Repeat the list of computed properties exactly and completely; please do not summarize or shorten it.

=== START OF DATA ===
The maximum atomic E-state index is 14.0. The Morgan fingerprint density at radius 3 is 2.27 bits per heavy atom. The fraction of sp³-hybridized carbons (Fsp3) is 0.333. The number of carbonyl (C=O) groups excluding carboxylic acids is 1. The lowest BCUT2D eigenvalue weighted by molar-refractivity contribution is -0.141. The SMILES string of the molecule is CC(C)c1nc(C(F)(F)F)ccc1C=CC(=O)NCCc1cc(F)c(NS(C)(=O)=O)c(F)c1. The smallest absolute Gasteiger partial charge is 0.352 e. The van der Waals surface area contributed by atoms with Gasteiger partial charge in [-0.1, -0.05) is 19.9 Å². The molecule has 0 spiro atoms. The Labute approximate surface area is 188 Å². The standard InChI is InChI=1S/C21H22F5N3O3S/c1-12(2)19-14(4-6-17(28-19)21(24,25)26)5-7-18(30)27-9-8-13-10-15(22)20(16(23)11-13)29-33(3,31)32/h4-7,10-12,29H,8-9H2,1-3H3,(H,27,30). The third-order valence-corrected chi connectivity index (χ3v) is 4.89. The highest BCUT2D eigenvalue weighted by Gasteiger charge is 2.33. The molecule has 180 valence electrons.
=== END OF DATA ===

The maximum atomic E-state index is 14.0. The Morgan fingerprint density at radius 3 is 2.27 bits per heavy atom. The fraction of sp³-hybridized carbons (Fsp3) is 0.333. The number of carbonyl (C=O) groups excluding carboxylic acids is 1. The lowest BCUT2D eigenvalue weighted by molar-refractivity contribution is -0.141. The SMILES string of the molecule is CC(C)c1nc(C(F)(F)F)ccc1C=CC(=O)NCCc1cc(F)c(NS(C)(=O)=O)c(F)c1. The smallest absolute Gasteiger partial charge is 0.352 e. The van der Waals surface area contributed by atoms with Gasteiger partial charge in [-0.1, -0.05) is 19.9 Å². The molecule has 0 spiro atoms. The Labute approximate surface area is 188 Å². The standard InChI is InChI=1S/C21H22F5N3O3S/c1-12(2)19-14(4-6-17(28-19)21(24,25)26)5-7-18(30)27-9-8-13-10-15(22)20(16(23)11-13)29-33(3,31)32/h4-7,10-12,29H,8-9H2,1-3H3,(H,27,30). The third-order valence-corrected chi connectivity index (χ3v) is 4.89. The highest BCUT2D eigenvalue weighted by Gasteiger charge is 2.33. The molecule has 180 valence electrons.